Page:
A statewide organization dedicated to democracy reform presented a demonstration of a different type of voting system to interested residents in East Chattanooga Friday night.
Ranked choice allows voters to rank candidates in order of preference, with the goal being to eliminate runoff elections, save money and enhance the voter experience.
This method of electing candidates has been adopted in several cities and sparingly by several states around the country but not implemented in all the places that adopted it.
We see some potential for its use in primary elections where there are numerous candidates, where party officials may have some say in choosing the mechanism for selecting nominees, but believe too many drawbacks currently exist for its use in general elections.
The media advisory sent by Ranked Choice Tennessee ahead of Friday's demonstration cites as an example the District 9 Chattanooga City Council race in 2017.
In that race, 24.3% of district voters cast a ballot in the March 7 city election, with none of the four candidates winning a majority (and incumbent Yusuf Hakeem leading with 41.2%). Per city charter, a runoff election was held on April 11, with only 12.1% of district voters casting a ballot (and Demetrus Coonrod winning over Hakeem with 59.9% of the vote).
"RCV (ranked choice voting) is able to level the playing field in elections," state program director Aaron Fowles said. "Consider the fact that turnout dropped 50% in District 9. RCV would have allowed all voters to have their voices fully heard with just one trip to the ballot box."
Had the voting been implemented, voters on March 7 would have selected their first- through fourth-place preferences on the ballot. Since Pat Benson Jr. finished fourth, he would have been eliminated, and the second through fourth choices of his voters would be added to the first three.
If one of the other three did not receive a majority, third-place finisher John Kerns would be eliminated, and the second and third choices of his voters would be added to the first two, selecting between Hakeem and Coonrod but — again — doing it on election night rather than more than a month later.
In local Hamilton County general elections since 2010, none of which use runoffs, ranked choice would have affected nearly a dozen races. Six of those were Hamilton County Board of Education races, three were Republican primary races for Hamilton County Commission, assessor of property and Criminal Court judge, one was a special race for Hamilton County General Sessions judge and one was a Democratic primary race for state representative.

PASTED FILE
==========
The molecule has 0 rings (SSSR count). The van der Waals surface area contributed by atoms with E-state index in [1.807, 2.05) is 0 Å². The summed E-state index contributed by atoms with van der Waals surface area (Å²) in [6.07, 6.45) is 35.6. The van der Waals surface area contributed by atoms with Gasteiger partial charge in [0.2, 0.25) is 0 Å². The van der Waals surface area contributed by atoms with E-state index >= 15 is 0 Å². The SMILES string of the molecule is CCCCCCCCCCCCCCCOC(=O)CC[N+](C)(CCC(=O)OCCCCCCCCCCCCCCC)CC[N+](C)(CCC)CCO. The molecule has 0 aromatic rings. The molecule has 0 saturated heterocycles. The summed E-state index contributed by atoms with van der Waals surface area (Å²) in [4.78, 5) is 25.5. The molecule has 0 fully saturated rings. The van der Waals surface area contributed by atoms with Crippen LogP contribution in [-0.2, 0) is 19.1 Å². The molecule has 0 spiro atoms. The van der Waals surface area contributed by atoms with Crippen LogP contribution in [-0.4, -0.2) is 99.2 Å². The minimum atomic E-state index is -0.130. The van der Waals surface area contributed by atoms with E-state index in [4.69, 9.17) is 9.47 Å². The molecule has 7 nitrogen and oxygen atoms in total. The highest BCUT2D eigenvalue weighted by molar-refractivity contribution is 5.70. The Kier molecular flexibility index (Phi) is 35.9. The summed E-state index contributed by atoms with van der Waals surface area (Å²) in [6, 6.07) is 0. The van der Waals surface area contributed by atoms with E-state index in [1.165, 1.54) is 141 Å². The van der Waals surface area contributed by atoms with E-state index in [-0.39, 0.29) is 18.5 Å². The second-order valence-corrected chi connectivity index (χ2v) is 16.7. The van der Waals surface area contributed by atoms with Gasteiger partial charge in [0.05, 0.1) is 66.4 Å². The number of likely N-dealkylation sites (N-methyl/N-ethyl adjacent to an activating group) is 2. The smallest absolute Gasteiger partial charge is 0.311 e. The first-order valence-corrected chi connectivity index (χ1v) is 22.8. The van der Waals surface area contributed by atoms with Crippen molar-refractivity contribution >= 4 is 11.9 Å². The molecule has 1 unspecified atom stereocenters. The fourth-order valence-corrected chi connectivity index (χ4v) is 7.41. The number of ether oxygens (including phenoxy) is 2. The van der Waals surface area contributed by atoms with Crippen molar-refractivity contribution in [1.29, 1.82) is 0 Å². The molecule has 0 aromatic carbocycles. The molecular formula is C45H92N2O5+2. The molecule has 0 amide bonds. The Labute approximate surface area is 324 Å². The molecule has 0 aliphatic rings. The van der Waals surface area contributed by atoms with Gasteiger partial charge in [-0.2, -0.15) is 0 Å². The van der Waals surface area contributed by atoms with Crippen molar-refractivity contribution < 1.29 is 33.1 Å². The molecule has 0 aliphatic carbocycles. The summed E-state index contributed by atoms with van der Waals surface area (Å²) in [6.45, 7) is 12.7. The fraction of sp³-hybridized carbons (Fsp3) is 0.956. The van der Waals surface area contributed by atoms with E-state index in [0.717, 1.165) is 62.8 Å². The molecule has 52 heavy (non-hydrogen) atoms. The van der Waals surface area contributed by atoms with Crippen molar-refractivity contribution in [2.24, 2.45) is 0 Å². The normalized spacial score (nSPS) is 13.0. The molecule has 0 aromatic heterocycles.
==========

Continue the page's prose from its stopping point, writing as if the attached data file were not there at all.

Of the plurality winners in those races, Karitsa Mosley Jones captured the smallest percentage of vote, 33.9%, in taking her first Board of Education race in 2014. Five other winners took their seats or their places on a general election ballot with 39.1% or less of the vote.
Memphis voters in 2008 approved ranked choice voting for municipal elections, and it was supposed to take effect in 2011, but the Shelby County Election Commission delayed implementation for another eight years. In 2018, an attempt was made to amend the city charter and repeal it, but voters rejected the repeal. Earlier this year, though, state elections coordinator Mark Goins said its use was not "consistent with the mandates of federal and state law."
Currently, it is used in Australia, New Zealand, Ireland, Scotland and Malta and has been implemented in Alabama, Arkansas, Louisiana, Mississippi and South Carolina in congressional primary contests with more than two candidates and to ensure military and overseas ballots are counted in runoff elections.
Proponents say ranked choice voting will increase turnout, reduce negative campaigning (because candidates may need your second- and third-place votes) and allow independent candidates to have a better shot at winning elections.
Critics say it potentially doesn't allow some voters to have a say in whom is elected. If a voter only ranks three candidates in a five-person race because the voter believes the other two are too odious even to be considered, and the voter's top three candidates are eliminated, the voter has had no say in the final outcome.
They also say it attracts more one-note candidates, hoping for victories with second- or third-place votes, and more fringe candidates in general, for whom strong candidates might suggest their voters make their second- and third-place choices instead of a second stronger candidate.
For those who find the simple exercise of voting complicated, it also might be more confusing than our current system.
No, while some experimentation with ranked choice voting might be interesting, we think Tennessee organizations ought to spend their time simply encouraging more citizens to vote. The Volunteer State has been in the bottom 10 of states for voter turnout in seven of the last eight national elections, and Hamilton County's turnout rate is equally poor.
If more people go to the polls and educate themselves on the issues and voting in general, we might be more enthusiastic about ranked choice.